Since I am in the middle position for speaking in tongues, the negative school of thought may argue: since the New Testament is now complete, speaking in tongues is not necessary for the Bible’s completion. In response, using “perfect” as the completion of the canon underestimates the continuing power of the Holy Spirit today. Also, the positive school of thought may argue that tongues is the necessary sign of baptism in the Holy Spirit. Since tongues is the least of the spiritual gifts in hierarchical order, and not everyone receives the gift, it must not be a prerequisite for salvation.
Differences in belief should not allow for the obstruction of Truth. Every believer is in need of the Holy Spirit for salvation, to receive gifts to serve God, and for His producing the Fruit of the Spirit to become like Him.
Word Count: 795

Bibliography
Coffman, James Burton. "Commentary on 1 Corinthians 13". Coffman Commentaries on the Old and New Testament, 1983-1999. http://www.searchgodsword.org/com/bcc/view.cgi? book=1co&chapter=013. Accessed 20 September, 2010.
Elwell, Walter A. Evangelical Dictionary of Theology. 2nd ed. Grand Rapids, MI: Baker, 2001.
Henry, Matthew. "1 Corinthians 13." Matthew Henry Commentary on the Whole Bible. Available from http://www.biblestudytools.com/commentaries/matthew-henry-complete/1-corinthians/13.html. Accessed 20 September, 2010.
Towns, Elmer L. Theology for Today. Mason, OH: Thomson Custom Solutions Center, 2001.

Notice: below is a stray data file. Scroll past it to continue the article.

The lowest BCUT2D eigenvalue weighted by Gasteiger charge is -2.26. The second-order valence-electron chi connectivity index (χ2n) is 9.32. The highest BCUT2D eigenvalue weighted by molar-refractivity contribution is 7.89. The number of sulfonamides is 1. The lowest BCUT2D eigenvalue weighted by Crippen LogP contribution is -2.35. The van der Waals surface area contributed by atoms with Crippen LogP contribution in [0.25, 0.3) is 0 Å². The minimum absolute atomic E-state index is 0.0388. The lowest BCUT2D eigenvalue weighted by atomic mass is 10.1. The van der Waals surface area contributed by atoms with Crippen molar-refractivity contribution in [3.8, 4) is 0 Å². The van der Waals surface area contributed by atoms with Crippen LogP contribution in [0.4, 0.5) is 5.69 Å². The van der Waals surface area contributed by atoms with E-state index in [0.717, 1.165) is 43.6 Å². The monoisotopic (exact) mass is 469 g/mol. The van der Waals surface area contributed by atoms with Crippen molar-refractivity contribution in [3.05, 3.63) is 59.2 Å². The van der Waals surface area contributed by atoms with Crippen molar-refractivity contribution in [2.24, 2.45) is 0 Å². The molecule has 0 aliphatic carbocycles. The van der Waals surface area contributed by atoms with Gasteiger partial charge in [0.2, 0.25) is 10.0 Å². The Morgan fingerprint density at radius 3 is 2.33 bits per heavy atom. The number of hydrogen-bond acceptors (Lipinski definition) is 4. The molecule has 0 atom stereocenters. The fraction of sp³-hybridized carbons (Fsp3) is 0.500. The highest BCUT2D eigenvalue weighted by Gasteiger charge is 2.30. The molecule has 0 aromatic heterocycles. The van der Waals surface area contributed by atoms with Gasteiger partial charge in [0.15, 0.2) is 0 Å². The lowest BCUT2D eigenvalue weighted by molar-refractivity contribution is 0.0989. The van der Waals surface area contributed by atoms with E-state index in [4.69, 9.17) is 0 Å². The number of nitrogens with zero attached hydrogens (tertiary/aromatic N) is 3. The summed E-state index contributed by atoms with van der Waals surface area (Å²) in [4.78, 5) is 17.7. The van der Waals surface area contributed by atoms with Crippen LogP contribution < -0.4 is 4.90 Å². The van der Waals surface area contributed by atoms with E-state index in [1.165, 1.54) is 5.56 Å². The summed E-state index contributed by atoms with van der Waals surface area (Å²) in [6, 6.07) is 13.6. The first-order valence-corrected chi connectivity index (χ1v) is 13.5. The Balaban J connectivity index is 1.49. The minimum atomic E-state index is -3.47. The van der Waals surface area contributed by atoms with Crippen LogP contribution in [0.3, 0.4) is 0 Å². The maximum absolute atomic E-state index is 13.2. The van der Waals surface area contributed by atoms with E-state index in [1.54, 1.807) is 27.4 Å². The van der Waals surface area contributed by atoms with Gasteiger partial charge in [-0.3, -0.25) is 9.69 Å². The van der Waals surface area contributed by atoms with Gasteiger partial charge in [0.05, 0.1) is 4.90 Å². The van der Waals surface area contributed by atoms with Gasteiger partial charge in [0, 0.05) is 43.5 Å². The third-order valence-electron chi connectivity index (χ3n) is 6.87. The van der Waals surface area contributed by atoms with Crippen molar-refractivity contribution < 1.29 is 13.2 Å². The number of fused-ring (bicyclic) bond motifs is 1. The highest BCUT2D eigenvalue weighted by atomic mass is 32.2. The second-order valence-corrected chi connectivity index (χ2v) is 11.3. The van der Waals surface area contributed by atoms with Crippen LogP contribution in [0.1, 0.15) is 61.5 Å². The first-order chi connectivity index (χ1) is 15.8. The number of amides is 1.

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[ 1 ]. Elmer L. Towns, Theology for Today (Ohio: Thomson Custom Solutions Center, 2001), 307.
[ 2 ]. Ibid, 306.
[ 3 ]. Ibid, 317.
[ 4 ]. Ibid, 306.
[ 5 ]. Ibid, 301.
[ 6 ]. Walter A. Elwell, Evangelical Dictionary of Theology. 2nd ed. (2001)., s.v. “Charismatic Movement,” 220.
[ 7 ]. Elmer L. Towns, Theology for Today (Ohio: Thomson Custom Solutions Center, 2001), 296.
[ 8 ]. Walter A. Elwell, Evangelical Dictionary of Theology. 2nd ed. (2001)., s.v. “Holy Spirit,” 572.
[ 9 ]. Walter A. Elwell, Evangelical Dictionary of Theology. 2nd ed. (2001)., s.v. “Speaking in Tongues,” 1206.
[ 10 ]. Ibid.
[ 11 ]. Ibid, 1207.
[ 12 ]. Ibid.
[ 13 ]. Walter A. Elwell, Evangelical Dictionary of Theology. 2nd ed. (2001)., s.v. “Speaking in Tongues,” 1207.
[ 14 ]. James Coffman. "Commentary on 1 Corinthians 13". Coffman Commentaries on the Old and New Testament, 1983-1999. http://www.searchgodsword.org/com/bcc/view.cgi?book=1co&chapter=013. Accessed 20 September, 2010.
[ 15 ]. Matthew Henry. "1 Corinthians 13." Matthew Henry Commentary on the Whole Bible. Available from http://www.biblestudytools.com/commentaries/matthew-henry-complete/1-corinthians/13.html. Accessed 20 September, 2010.
[ 16 ]. Walter A. Elwell, Evangelical Dictionary of Theology. 2nd ed. (2001)., s.v. “Speaking in Tongues,” 1209.
[ 17 ]. Ibid, 1208-1209.
[ 18 ]. Elmer L. Towns, Theology for Today (Ohio: Thomson Custom Solutions Center, 2001), 138.